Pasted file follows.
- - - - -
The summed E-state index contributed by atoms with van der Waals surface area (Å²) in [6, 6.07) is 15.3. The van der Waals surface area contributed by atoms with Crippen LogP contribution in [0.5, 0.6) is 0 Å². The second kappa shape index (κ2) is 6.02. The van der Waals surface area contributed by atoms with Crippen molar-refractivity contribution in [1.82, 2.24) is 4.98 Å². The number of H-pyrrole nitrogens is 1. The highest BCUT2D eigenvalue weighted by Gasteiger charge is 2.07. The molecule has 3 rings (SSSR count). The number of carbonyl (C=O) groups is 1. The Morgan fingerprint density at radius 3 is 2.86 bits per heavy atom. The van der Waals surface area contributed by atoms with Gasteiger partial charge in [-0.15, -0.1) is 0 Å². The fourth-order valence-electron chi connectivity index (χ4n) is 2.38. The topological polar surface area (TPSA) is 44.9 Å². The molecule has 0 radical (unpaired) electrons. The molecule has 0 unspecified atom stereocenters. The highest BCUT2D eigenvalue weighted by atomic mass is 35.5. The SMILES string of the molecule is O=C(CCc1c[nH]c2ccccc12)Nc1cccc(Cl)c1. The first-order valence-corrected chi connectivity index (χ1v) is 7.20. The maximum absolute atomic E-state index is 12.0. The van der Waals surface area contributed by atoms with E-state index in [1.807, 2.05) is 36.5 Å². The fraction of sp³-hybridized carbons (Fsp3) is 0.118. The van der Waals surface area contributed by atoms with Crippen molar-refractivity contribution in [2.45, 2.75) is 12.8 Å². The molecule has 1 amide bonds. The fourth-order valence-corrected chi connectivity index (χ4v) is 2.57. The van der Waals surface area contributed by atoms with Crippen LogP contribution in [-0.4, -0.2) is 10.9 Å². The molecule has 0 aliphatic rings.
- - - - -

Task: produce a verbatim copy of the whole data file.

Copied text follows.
The summed E-state index contributed by atoms with van der Waals surface area (Å²) in [6, 6.07) is 15.3. The van der Waals surface area contributed by atoms with Crippen LogP contribution in [0.5, 0.6) is 0 Å². The second kappa shape index (κ2) is 6.02. The van der Waals surface area contributed by atoms with Crippen molar-refractivity contribution in [1.82, 2.24) is 4.98 Å². The number of H-pyrrole nitrogens is 1. The highest BCUT2D eigenvalue weighted by Gasteiger charge is 2.07. The molecule has 3 rings (SSSR count). The number of carbonyl (C=O) groups is 1. The Morgan fingerprint density at radius 3 is 2.86 bits per heavy atom. The van der Waals surface area contributed by atoms with Gasteiger partial charge in [-0.15, -0.1) is 0 Å². The fourth-order valence-electron chi connectivity index (χ4n) is 2.38. The topological polar surface area (TPSA) is 44.9 Å². The molecule has 0 radical (unpaired) electrons. The molecule has 0 unspecified atom stereocenters. The highest BCUT2D eigenvalue weighted by atomic mass is 35.5. The SMILES string of the molecule is O=C(CCc1c[nH]c2ccccc12)Nc1cccc(Cl)c1. The first-order valence-corrected chi connectivity index (χ1v) is 7.20. The maximum absolute atomic E-state index is 12.0. The van der Waals surface area contributed by atoms with E-state index in [1.807, 2.05) is 36.5 Å². The fraction of sp³-hybridized carbons (Fsp3) is 0.118. The van der Waals surface area contributed by atoms with Crippen molar-refractivity contribution in [2.45, 2.75) is 12.8 Å². The molecule has 1 amide bonds. The fourth-order valence-corrected chi connectivity index (χ4v) is 2.57. The van der Waals surface area contributed by atoms with Crippen LogP contribution in [-0.4, -0.2) is 10.9 Å². The molecule has 0 aliphatic rings.